Collective enfranchisement is the term given to Leaseholders acquiring the Freehold of the property they live in. For the purposes of this article we will be referring to the Leasehold Reform Housing and Urban Development Act 1993 (“the Act”) as amended and the collective enfranchisement of flats. There is other legislation such as the Leasehold Reform Act 1967 which mainly relates to houses.
For many people owning a share of the freehold of the block of flats they occupy is seen as being vital as people often do not like the idea of simply being a tenant. In practice there are many different considerations which need to be weighed up before any application is made.
Firstly the Leaseholders need to act together (at least in part) since in simple terms 50% of the long leaseholders have to all come together to be able to purchase the freehold and if the building has any commercial parts these must not exceed 25% of the building. Assuming that these basic conditions are met the Leaseholders can then at least in principle consider whether they wish to pursue this route. Often there will be a vocal group who wish to “get on ” with the application. At this stage it is usual that people will then look to appoint a surveyor experienced in these matters to provide some guidance on the price payable. The methodology is set out in the Act and has been subject to numerous decisions of which the most famous is probably the decision in the case known simply as Sportelli. It is vital that a proper valuation is undertaken at an early stage to give all of the potential participants some idea as to what price may be paid.
Assuming that the numbers then match the Leaseholders pockets a detailed consideration should be given as to the right to qualify. Often a valuer experienced in this field will already have flagged if he foresees any particular issues. At this point it would always be advisable to instruct someone experienced in this field as the law, despite various amendments being made under the Commonhold and Leasehold Reform Act 2002, remains hugely technical with various pitfalls for the unwary. The adviser can then draw up the appropriate documentation and advise whether the Leaseholders will hold the freehold subject to any trust or company structure. It is worth pausing at this point to highlight that it is always open to Leaseholders to enter into informal negotiations with the Freeholder.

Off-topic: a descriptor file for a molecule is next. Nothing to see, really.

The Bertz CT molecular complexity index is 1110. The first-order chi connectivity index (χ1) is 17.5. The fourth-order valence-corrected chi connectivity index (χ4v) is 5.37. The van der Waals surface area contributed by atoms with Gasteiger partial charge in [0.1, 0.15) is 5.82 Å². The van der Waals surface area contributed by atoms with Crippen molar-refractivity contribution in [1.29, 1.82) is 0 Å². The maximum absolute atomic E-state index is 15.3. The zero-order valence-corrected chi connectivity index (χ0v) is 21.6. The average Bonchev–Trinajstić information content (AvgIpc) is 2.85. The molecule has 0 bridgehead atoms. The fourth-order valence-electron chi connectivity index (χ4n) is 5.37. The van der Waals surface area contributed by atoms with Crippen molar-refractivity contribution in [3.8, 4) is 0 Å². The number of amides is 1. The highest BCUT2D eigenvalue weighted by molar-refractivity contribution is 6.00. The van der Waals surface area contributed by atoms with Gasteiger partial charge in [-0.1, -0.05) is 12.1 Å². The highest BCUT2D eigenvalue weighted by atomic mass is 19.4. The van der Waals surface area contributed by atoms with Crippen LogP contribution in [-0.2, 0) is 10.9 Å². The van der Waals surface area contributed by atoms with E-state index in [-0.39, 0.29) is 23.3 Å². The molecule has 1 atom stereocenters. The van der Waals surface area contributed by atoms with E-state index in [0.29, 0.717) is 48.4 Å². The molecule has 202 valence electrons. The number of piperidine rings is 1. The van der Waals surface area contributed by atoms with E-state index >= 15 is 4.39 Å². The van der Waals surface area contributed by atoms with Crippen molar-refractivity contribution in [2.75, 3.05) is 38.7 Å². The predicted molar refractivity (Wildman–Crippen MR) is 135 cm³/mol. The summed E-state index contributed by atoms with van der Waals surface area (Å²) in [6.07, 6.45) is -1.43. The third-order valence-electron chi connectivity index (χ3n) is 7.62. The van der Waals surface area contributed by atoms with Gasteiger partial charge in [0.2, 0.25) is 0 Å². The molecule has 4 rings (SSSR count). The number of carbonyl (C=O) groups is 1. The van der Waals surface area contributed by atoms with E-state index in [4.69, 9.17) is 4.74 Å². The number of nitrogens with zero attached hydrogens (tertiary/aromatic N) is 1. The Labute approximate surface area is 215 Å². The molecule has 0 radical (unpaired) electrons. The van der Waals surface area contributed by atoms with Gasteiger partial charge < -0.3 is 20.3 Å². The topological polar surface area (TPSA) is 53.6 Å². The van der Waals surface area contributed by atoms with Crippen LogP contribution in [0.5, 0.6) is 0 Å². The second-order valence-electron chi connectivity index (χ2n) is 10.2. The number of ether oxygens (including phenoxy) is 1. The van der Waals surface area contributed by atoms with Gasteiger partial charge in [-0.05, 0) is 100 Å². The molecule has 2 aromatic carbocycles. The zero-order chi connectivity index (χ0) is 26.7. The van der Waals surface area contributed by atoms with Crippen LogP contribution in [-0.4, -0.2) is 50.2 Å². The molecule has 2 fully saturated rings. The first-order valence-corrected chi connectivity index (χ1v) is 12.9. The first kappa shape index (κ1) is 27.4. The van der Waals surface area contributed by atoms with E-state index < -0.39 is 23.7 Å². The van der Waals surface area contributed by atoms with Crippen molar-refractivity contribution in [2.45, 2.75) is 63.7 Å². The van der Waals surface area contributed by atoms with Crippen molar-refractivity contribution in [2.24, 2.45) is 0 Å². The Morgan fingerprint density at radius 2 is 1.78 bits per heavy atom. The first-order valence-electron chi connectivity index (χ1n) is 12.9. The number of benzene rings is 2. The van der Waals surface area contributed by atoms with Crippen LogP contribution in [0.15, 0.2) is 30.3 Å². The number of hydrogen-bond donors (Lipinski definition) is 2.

A Notice will then be served upon the Freeholder specifying a date by which they must reply. If there is no response then an application can be made to the County Court but usually (assuming a valid Notice has been served) the Freeholder will respond agreeing the right but disputing the price. There can however still be many technical reasons why a Notice may not be accepted by a Landlord and the Court of Appeal and the Supreme Court continue to hear a large number of appeals on very technical aspects although the bulk of these do relate to high value properties in what is known as Prime Central London however the outcomes tend to be binding on all.